The iTraveller includes handy elasticated mesh pockets and removable partitions to keep your audio accessories securely in place. There are slots on the top and bottom to allow pass-through cable egress and a mesh pocket on the back to hold your smartphone or DAP. Made of grey water-resistant fabric and embroidered with the iFi logo, the iTraveller is discreet, classy, and attractive.

The 4.4mm Pentaconn to dual 3-pin XLR cable.
The 4.4mm Pentaconn to dual 3-pin XLR cable.

The Diablo also includes an unusual output cable, a 4.4mm Pentaconn to dual 3-pin XLR to support balanced analog audio output. It’s worth noting that the Diablo has no analog inputs nor single-ended output.

The Little Bear MC3 lets you use a balanced DAC output with single-ended amplifiers.
The Little Bear MC3 lets you use a balanced DAC output with single-ended amplifiers.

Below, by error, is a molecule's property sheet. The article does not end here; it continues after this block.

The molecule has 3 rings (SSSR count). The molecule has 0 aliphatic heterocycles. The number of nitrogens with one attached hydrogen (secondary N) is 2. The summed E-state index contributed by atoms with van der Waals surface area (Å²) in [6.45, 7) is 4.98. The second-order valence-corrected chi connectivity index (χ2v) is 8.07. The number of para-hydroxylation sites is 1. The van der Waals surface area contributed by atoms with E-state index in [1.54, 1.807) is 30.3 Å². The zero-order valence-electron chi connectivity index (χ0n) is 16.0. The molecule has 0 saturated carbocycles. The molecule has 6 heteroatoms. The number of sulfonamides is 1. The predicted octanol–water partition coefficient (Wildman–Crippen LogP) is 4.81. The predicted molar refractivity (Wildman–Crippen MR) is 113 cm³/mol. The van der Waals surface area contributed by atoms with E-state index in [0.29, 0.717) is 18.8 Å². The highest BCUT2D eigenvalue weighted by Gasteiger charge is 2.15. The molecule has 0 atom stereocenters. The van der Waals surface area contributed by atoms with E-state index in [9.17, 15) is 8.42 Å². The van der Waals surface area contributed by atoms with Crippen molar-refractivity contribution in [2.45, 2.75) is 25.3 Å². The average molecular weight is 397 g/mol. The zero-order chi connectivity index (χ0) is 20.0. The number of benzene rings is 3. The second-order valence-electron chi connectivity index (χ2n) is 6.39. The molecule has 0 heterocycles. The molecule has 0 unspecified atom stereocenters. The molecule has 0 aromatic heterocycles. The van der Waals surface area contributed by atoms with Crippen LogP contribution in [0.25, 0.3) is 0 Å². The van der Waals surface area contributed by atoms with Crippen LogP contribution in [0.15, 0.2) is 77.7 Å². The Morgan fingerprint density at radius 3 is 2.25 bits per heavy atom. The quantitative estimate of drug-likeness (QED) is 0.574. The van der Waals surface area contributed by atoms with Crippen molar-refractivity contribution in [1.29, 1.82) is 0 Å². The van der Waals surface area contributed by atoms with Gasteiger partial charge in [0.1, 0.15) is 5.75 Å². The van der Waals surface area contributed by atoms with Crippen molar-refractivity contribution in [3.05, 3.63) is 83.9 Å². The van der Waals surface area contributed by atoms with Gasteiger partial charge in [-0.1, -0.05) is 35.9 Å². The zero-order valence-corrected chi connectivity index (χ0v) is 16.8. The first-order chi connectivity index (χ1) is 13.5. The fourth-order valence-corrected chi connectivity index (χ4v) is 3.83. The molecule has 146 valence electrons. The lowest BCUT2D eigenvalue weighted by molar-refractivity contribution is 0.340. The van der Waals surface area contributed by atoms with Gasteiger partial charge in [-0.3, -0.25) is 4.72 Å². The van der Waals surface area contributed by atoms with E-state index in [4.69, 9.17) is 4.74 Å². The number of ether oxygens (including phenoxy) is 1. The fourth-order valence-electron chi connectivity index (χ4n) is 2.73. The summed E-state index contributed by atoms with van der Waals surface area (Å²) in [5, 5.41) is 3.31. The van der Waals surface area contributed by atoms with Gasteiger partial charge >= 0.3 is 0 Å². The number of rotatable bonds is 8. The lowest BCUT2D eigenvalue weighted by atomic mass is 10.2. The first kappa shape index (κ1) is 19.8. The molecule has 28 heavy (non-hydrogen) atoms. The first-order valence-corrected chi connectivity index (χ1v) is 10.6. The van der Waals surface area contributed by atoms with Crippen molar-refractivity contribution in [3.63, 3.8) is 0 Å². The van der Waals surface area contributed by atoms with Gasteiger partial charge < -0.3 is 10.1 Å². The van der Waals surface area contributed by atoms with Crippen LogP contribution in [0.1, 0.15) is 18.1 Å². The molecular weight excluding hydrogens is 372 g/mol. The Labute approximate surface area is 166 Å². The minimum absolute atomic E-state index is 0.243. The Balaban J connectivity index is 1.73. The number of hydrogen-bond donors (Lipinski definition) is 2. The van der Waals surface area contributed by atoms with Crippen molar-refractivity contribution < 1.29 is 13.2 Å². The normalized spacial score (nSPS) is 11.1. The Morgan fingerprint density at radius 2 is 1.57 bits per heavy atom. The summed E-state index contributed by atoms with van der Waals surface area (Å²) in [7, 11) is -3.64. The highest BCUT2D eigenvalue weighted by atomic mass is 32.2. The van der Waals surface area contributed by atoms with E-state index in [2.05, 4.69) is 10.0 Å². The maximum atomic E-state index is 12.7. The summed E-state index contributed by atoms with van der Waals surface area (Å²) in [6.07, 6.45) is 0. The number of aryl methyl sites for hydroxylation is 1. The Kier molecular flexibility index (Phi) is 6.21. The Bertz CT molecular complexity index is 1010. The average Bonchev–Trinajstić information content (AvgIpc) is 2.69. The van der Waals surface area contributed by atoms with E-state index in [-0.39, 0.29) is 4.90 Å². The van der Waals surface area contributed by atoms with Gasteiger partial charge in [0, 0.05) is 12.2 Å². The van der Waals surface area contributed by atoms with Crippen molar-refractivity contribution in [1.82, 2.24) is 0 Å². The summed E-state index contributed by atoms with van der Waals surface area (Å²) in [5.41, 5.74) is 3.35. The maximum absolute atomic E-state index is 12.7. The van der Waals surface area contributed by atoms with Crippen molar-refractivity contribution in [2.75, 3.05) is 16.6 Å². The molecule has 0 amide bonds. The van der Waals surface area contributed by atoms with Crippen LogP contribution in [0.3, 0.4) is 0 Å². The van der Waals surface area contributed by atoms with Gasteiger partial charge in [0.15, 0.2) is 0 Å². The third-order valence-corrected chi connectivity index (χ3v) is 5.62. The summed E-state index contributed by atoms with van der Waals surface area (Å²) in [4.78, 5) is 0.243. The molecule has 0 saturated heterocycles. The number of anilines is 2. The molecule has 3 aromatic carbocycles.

I recently purchased the Little Bear MC3 balanced input/output switch box, which provides three inputs and outputs (2 balanced plus a single SE). It is so useful because it passively converts a balanced signal to a pair of single-ended RCA sockets. It’s a great and inexpensive option for using a balanced-only DAC (like the Diablo) with amplifiers featuring only single-ended inputs.

I’m all about flexible solutions to resolve system incompatibilities.

A surprising omission from the generous list of included accessories is the iFi iEMatch+. This handy little gizmo is designed to “connect between your headphones/iEMs and the output… to simply and instantly improve playback…” by providing up to 24dB of noise reduction (with 0% frequency loss) to ensure a safe and comfortable listening level with sensitive IEMs and powerful amplifiers. It seems like an obvious slam dunk for the portable powerhouse Diablo.